Finally meeting Jackson later — and having his hero compliment his work on the BBC America series “Copper” — made the experience complete. “I can die right now,” Essandoh jokes. “I’m good.”

Sheila Vand: Sahar, “Argo”

As Sahar, an Iranian maid at the Canadian ambassador’s residence in “Argo,” Sheila Vand had few lines, all in Farsi, but she kept the tension wound tight. Director Ben Affleck didn’t want the audience to know whether Sahar would betray the hostages until the moment she lies to an Iranian official to protect them. “You can’t, as an actor, play a narrative device,” Vand explains. “So I integrated it by thinking that maybe she didn’t even know herself what she was going to do.”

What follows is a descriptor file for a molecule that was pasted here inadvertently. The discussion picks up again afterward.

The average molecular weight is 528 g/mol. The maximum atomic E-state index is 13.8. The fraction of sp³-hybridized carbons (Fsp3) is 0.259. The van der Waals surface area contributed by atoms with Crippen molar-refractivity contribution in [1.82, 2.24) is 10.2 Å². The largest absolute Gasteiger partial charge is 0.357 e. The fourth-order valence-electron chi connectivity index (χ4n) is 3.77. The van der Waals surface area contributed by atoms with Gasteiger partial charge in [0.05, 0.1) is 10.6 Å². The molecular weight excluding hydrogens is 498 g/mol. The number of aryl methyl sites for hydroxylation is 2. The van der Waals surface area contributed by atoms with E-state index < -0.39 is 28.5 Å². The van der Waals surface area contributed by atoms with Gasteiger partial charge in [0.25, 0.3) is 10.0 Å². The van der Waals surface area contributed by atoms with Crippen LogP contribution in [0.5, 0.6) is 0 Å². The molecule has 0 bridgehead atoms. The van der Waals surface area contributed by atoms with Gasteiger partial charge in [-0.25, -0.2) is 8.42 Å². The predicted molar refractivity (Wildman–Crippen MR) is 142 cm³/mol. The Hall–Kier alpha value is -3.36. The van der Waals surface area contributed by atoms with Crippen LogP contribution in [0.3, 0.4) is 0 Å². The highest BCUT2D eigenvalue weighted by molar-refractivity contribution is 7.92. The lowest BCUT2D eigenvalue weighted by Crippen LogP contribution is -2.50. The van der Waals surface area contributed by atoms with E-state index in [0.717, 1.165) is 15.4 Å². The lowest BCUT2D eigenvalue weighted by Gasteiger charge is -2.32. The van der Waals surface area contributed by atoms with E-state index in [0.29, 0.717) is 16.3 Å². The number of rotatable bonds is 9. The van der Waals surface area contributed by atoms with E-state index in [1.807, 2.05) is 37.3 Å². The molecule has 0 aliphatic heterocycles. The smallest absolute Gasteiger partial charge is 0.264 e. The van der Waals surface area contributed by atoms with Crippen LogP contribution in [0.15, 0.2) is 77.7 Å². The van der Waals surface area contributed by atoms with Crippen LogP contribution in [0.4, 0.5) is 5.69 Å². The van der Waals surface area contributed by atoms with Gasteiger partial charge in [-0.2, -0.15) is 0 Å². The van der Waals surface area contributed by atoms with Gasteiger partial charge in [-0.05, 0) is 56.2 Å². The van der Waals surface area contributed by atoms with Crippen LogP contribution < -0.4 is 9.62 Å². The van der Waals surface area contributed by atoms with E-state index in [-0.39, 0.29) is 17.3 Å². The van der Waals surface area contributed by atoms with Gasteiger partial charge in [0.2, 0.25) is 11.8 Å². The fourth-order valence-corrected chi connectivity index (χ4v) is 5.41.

Vand, who originated roles in the play “Bengal Tiger at the Baghdad Zoo,” is also a performance artist. The morning after LACMA debuted her first commissioned piece, “Sneaky Nietzsche,” she was on a 20-hour flight to Istanbul. At 5 the next morning, wearing a hijab, surrounded by a Turkish crew and ‘70s cars with Iranian license plates, she shot her first scene in a studio film, walking away from the official she had just deceived.


“Even with all the preparation I did,” she notes, “all I ultimately had to do was surrender to my surroundings.”

She left such an impression that test audiences who didn’t know what became of Sahar worried about her fate. A scene was added showing her safe escape into Iraq. “To me that’s such a beautiful outcome to the film,” that even after revisiting the hostage crisis, “people cared about the Persian girl.”

Gina Montana: Miss Bathsheba, “Beasts of the Southern Wild”